Orthopedic shoe inserts: FSA Eligibility

Orthopedic shoe inserts: eligible with a Flexible Savings Account (FSA)
Orthopedic shoe inserts are eligible for reimbursement with a flexible spending account (FSA), health savings account (HSA), or a health reimbursement arrangement (HRA). Orthopedic shoe inserts are not eligible with a dependent care flexible spending account (DCFSA) or a limited-purpose flexible spending account (LPFSA).

No prescription required.

What are orthopedic shoe inserts?

An orthopedic shoe insert is also known as a foot orthosis. It can be used for a number of purposes ranging from comfort, food and joint pain relief due to arthritis, overuse, and injuries. Orthopedic shoe inserts are eligible for reimbursement with a consumer-directed healthcare account if it's specifically to treat, alleviate or prevent a medical condition or disease. The most common orthopedic shoe insert is an arch support. There are also heel cups which are designed to absorb shocks, full-length inserts, etc (American Podiatric Medical Association).

What are arch supports?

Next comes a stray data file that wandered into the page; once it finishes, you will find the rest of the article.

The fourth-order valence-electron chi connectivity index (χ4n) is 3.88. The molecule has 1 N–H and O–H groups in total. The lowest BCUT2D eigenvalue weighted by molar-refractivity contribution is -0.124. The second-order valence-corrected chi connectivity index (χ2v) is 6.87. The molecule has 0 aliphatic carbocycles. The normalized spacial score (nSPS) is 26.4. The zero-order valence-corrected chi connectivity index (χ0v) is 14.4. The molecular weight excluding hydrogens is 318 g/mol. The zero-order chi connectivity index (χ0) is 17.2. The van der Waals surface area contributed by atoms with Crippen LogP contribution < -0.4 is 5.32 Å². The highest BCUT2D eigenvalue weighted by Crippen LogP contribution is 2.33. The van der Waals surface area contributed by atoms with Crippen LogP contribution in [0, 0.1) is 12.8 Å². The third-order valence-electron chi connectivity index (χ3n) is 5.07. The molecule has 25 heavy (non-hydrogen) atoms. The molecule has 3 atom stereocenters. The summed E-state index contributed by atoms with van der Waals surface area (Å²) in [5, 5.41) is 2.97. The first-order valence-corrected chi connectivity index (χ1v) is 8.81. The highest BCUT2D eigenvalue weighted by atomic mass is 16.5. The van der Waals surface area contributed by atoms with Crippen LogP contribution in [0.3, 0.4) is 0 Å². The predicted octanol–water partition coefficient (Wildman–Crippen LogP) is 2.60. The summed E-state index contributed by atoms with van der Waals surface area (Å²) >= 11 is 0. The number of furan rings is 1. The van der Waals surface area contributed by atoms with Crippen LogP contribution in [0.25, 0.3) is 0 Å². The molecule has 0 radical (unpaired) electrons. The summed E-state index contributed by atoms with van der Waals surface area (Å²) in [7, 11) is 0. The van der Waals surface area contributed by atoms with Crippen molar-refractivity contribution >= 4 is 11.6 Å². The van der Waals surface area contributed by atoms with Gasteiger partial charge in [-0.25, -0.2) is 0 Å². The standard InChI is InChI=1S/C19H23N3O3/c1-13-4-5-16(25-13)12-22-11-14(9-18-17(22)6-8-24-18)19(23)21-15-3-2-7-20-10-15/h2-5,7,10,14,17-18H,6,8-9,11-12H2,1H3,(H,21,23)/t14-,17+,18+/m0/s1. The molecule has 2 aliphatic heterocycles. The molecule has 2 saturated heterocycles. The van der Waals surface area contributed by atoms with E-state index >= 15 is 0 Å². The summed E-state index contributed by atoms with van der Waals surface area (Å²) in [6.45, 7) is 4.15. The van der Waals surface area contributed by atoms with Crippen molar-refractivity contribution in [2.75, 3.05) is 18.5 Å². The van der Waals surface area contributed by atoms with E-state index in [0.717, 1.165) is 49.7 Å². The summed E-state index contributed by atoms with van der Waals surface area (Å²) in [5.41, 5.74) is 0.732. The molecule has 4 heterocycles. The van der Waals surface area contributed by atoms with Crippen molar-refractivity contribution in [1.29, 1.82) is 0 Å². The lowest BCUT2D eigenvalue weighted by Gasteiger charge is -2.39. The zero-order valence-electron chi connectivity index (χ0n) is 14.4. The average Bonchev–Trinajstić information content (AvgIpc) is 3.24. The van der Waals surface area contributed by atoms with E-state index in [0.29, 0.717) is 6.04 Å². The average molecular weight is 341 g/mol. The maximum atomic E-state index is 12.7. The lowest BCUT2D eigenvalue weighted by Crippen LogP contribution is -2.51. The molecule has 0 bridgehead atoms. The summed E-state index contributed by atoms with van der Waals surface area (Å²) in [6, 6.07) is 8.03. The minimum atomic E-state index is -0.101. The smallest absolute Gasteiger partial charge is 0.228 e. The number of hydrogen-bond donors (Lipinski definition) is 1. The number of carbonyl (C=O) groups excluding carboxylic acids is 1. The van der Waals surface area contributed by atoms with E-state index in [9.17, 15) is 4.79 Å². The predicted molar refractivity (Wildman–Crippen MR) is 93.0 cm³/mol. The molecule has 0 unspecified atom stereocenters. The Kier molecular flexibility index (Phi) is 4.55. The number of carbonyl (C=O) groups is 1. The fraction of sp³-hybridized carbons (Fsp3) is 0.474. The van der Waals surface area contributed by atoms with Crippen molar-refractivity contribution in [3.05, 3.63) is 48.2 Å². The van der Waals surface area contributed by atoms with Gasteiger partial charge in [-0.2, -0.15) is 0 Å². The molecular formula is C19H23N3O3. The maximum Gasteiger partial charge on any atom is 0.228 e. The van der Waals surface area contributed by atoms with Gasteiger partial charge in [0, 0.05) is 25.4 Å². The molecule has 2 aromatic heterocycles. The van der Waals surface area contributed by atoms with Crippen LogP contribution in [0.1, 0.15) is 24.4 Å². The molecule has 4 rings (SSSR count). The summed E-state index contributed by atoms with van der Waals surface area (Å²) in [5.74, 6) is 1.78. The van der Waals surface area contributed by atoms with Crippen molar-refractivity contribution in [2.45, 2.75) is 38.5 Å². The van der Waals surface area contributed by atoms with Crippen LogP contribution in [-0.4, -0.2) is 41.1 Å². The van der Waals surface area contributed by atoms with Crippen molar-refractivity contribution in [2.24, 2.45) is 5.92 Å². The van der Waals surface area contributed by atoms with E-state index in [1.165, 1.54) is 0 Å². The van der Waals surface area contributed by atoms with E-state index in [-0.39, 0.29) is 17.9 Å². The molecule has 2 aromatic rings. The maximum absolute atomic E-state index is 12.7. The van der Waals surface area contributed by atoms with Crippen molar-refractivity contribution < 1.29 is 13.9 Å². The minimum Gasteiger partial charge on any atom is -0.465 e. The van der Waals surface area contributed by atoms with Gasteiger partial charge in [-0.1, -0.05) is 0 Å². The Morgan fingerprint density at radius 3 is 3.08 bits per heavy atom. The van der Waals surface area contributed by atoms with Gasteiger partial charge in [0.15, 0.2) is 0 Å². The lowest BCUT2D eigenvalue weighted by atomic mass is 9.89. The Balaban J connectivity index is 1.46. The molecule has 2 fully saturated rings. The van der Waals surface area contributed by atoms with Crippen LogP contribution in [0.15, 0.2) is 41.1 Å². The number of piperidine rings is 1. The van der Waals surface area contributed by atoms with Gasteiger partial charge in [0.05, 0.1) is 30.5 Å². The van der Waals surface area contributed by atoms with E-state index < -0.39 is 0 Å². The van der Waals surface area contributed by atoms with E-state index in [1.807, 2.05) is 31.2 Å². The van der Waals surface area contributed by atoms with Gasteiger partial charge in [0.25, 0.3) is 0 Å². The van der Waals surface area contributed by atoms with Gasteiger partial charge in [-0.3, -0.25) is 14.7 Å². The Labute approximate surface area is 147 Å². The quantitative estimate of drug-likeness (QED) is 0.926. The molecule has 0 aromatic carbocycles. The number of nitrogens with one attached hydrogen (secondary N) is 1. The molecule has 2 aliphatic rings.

Arch supports are a type of shoe insert meant to provide additional foot support to individuals who were born with a foot profile that features high arches. These arch supports generally have a more bulbous look than other traditional shoe inserts, as they are meant to provide additional support to the foot's arch. Shoe inserts like arch supports refer to any kind of non-prescription foot support meant to be inserted into a shoe. A product is prescribed by a doctor and manufactured for a specific foot shape, it is referred to as a custom orthotic device (Shoes-n-Feet).

What are high arches?

High arches, also known as Cavus Foot, is a condition where the foot's central arch is much higher than normal. This shape has adverse effects on the heel and ball of the foot, which absorb far more weight than a flatter foot that would better distribute this weight. High arches are often caused by neurologic disorders or other conditions like cerebral palsy, spina bifida, polio, muscular dystrophy or a structural abnormality that comes from an individual's genetics. However, if high arches are caused by a neurologic disorder or other medical condition, it will progressively worsen, while those that do not will maintain the same pronation over time (American College of Foot and Ankle Surgeons).

The irregular shape of a foot with high arches can lead to myriad health issues, including pain when standing or walking, increased calluses on the ball and heel of the feet, hammertoes and other irregular toe positioning and an increased propensity to ankle sprains and muscle pulls from the unstable nature of the foot's shape.

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